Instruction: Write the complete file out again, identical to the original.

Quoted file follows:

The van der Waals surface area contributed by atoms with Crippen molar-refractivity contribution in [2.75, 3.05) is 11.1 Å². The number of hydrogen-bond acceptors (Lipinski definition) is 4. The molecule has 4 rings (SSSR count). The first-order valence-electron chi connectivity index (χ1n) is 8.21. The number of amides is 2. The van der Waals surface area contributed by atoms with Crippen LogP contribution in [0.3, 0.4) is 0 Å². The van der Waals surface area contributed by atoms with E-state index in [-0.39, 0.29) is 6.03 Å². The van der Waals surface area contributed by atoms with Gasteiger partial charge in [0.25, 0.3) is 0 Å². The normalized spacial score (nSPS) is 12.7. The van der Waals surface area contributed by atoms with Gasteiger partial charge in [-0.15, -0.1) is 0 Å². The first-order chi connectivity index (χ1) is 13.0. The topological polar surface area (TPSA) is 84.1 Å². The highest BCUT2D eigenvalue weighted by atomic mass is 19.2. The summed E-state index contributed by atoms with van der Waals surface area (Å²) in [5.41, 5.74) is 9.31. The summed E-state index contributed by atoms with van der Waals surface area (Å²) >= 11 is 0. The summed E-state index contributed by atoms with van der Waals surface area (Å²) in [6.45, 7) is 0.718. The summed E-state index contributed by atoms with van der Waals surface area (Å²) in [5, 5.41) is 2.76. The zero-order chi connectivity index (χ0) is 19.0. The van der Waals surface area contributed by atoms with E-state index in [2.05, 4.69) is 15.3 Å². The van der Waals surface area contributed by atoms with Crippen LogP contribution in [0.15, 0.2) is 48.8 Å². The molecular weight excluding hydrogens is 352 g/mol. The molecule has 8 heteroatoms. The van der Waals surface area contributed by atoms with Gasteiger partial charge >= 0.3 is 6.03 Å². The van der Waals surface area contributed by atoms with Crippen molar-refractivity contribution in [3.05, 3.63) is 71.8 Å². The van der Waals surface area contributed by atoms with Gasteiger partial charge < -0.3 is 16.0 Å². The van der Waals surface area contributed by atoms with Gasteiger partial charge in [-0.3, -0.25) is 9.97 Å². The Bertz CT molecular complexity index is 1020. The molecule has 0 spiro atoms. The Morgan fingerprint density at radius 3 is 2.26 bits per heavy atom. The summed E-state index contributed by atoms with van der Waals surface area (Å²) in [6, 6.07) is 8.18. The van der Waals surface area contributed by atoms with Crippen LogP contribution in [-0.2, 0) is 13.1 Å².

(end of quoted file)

The van der Waals surface area contributed by atoms with Crippen molar-refractivity contribution in [2.75, 3.05) is 11.1 Å². The number of hydrogen-bond acceptors (Lipinski definition) is 4. The molecule has 4 rings (SSSR count). The first-order valence-electron chi connectivity index (χ1n) is 8.21. The number of amides is 2. The van der Waals surface area contributed by atoms with Crippen LogP contribution in [0.3, 0.4) is 0 Å². The van der Waals surface area contributed by atoms with E-state index in [-0.39, 0.29) is 6.03 Å². The van der Waals surface area contributed by atoms with Gasteiger partial charge in [0.25, 0.3) is 0 Å². The normalized spacial score (nSPS) is 12.7. The van der Waals surface area contributed by atoms with Gasteiger partial charge in [-0.15, -0.1) is 0 Å². The first-order chi connectivity index (χ1) is 13.0. The topological polar surface area (TPSA) is 84.1 Å². The highest BCUT2D eigenvalue weighted by atomic mass is 19.2. The summed E-state index contributed by atoms with van der Waals surface area (Å²) in [5.41, 5.74) is 9.31. The summed E-state index contributed by atoms with van der Waals surface area (Å²) >= 11 is 0. The summed E-state index contributed by atoms with van der Waals surface area (Å²) in [6.45, 7) is 0.718. The summed E-state index contributed by atoms with van der Waals surface area (Å²) in [5, 5.41) is 2.76. The zero-order chi connectivity index (χ0) is 19.0. The van der Waals surface area contributed by atoms with E-state index in [2.05, 4.69) is 15.3 Å². The van der Waals surface area contributed by atoms with Crippen LogP contribution in [0.15, 0.2) is 48.8 Å². The molecular weight excluding hydrogens is 352 g/mol. The molecule has 8 heteroatoms. The van der Waals surface area contributed by atoms with Gasteiger partial charge >= 0.3 is 6.03 Å². The van der Waals surface area contributed by atoms with Crippen molar-refractivity contribution in [3.05, 3.63) is 71.8 Å². The van der Waals surface area contributed by atoms with Gasteiger partial charge < -0.3 is 16.0 Å². The van der Waals surface area contributed by atoms with Gasteiger partial charge in [-0.3, -0.25) is 9.97 Å². The Bertz CT molecular complexity index is 1020. The molecule has 0 spiro atoms. The Morgan fingerprint density at radius 3 is 2.26 bits per heavy atom. The summed E-state index contributed by atoms with van der Waals surface area (Å²) in [6, 6.07) is 8.18. The van der Waals surface area contributed by atoms with Crippen LogP contribution in [-0.2, 0) is 13.1 Å².